I watched her, feeling the truth of it. Feeling a tightening of my breath as I remembered Pippa saying much the same thing just last week, but saying it so much more readily, with confidence, with wisdom.
Becky had gone from living at home, to living in a dorm, to living with me. With the tendency to be a bit of a wallflower, she had never sought adventure, per se. I just never thought she craved it.
“I understand all of this in hindsight, of course,” she said quietly. “But I saw this life stretching out ahead of me, and it was content and easy, but not very interesting.” She pulled at a loose thread on her sleeve, and it unraveled a bit more than she expected, I guess, because she lifted it to her mouth, biting it off. “Then I thought of you, and this person I was married to who was ready to take the world by storm, and I knew that—at some point—one of us would absolutely lose it.”
This made me laugh, and she looked back up at me, a little relieved.
“I don’t mean actual insanity,” she added, “but I mean cheating, or midlife crisis, or something.”
“I wouldn’t have cheated on you,” I said immediately.
Her eyes softened a little. “How can you know? How long did it take you to fall out of love with me?”
I didn’t want to answer this, and my silence gave her what she needed. “Can you really tell me you’re not better off?”
“You’re not asking me to thank you?” I said, incredulous.
She quickly shook her head. “No, I just mean that I saw my own loose foundation. I saw myself breaking at some point in the future. Or maybe that was my break. But for whatever reason, I knew we weren’t forever. I knew we loved each other enough to get through the obvious, temporary stresses like career changes and having young children. But we didn’t love each other enough to get through boredom, and I worried you would be absolutely bored with me.”
I wondered if that explained Cam, whether she found him to be a simpler man than she found me. I also wondered how I should feel about that: flattered that she regarded me so highly, or troubled that she valued herself so little.
“Yeah.” Her smile, when she aimed it at me, was genuine. “We’re talking about having kids. We’ve traveled a lot since we met: England, Iceland, even Brazil.” With a little shake of her head, she added, “He has a good job. He doesn’t need me to work. He just wants me to be happy.”
Becky had never liked a lot of pressure.
And this made me wonder whether I gave the appearance of a man who needed a wife who was willing to compete with my career, making Becky feel like she could never win.
The truth was, maybe I did need that. And maybe she couldn’t have won. But how could I know?
And did it matter anymore? I was older now. I wanted someone whose presence demanded more space in my thoughts and my heart. When I thought back to how I had described Becky to Pippa, I registered how generic it all sounded.
I wasn’t whitewashing it. I just didn’t really remember much beyond it being pleasant. Because Becky was right; she hadn’t lived yet. Neither of us had.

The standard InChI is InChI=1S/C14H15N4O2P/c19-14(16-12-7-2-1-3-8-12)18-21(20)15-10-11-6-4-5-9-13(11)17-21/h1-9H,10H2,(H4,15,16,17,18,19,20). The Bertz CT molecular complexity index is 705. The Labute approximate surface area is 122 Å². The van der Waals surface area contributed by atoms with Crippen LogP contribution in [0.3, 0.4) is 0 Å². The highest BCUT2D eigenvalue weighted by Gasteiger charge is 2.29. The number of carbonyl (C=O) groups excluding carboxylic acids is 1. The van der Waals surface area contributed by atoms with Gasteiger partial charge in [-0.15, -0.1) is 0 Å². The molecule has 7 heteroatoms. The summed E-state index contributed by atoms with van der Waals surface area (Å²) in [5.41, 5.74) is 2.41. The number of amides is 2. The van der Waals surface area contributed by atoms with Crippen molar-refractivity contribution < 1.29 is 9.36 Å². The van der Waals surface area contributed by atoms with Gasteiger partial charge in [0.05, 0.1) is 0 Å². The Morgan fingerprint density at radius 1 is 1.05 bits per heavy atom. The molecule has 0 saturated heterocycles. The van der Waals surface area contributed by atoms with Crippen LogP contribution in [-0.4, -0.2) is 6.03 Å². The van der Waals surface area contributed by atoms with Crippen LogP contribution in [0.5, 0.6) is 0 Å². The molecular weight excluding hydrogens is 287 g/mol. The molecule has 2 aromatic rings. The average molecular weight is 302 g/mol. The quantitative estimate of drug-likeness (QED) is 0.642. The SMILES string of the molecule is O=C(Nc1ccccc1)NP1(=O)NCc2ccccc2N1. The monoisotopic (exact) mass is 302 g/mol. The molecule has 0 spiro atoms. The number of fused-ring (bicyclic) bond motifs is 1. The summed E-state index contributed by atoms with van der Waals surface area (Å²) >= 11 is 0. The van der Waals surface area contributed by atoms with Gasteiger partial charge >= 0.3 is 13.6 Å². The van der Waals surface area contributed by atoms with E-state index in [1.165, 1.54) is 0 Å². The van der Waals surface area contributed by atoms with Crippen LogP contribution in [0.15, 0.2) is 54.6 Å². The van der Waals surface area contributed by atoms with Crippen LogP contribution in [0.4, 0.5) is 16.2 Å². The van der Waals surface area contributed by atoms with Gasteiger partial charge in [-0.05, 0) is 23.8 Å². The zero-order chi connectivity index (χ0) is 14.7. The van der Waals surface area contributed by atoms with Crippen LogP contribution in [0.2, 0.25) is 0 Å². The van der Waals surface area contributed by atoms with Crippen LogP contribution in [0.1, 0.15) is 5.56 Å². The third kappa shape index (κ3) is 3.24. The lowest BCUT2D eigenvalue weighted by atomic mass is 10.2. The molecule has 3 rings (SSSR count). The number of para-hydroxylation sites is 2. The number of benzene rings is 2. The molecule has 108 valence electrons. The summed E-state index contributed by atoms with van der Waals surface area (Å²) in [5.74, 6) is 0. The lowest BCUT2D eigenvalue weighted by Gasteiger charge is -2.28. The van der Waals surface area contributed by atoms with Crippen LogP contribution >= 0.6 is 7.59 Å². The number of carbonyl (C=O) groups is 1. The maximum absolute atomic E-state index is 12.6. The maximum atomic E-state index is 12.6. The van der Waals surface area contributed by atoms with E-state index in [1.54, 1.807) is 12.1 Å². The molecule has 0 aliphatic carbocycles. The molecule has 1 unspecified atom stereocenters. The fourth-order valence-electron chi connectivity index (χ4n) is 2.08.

“I guess so,” she said, taking a deep breath and then letting it out through puffed cheeks. “Though I still can’t understand why you pretended to be married to Pippa.”
“It isn’t that complicated.” I reached up, scratching my eyebrow. “When I saw you, I panicked.” Shrugging, I added, “It just came out. And almost immediately after, I realized I was fine, and that it wasn’t all that hard to be around you. But at that point, the lie felt easier. I didn’t want to embarrass you. Or me, either, really.”
She nodded, and kept nodding for a few seconds as if settling on a realization herself. “I should go.”
I stood after her and followed her to the door.
This entire conversation was both strange and totally banal.
When I opened the door for her, I realized Cam had been parked at the curb all this time. “You could have invited him in,” I said, incredulity threading through my words. “It’s been forty-five minutes he’s been sitting there.”
I collapsed on the couch, feeling a little like I’d just run a marathon.
It was early, way too early for bed, but I shut off the TV anyway and switched off the lights, and finally pulled my phone from my bag. I would set my alarm but not check emails, I told myself. I would read my book and I would go to sleep.
I wouldn’t think about Becky, or Pippa, or any of it.
A text flashed on the screen. It was from Pippa.
Gramps is an adorable loon and he wants me to take him to dinner tomorrow at 3. THREE, Jensen. By half seven I’ll be starving. Please have dinner with me at a normal, adult hour?
I stared down at the screen.
The idea of dinner with Pippa sounded good. She would make me laugh, maybe we’d even come back here, to my place. But after Becky and knowing the nightmare that waited for me tomorrow at work, I wasn’t sure I’d be good company.
To put it simply, I was tired. I just couldn’t deal—with anything right now.
This week is really nuts. Maybe next week? I typed.
I tossed my phone to the side, feeling faintly nauseated.
A half hour later, climbing into bed, I checked my phone for a response. There was none.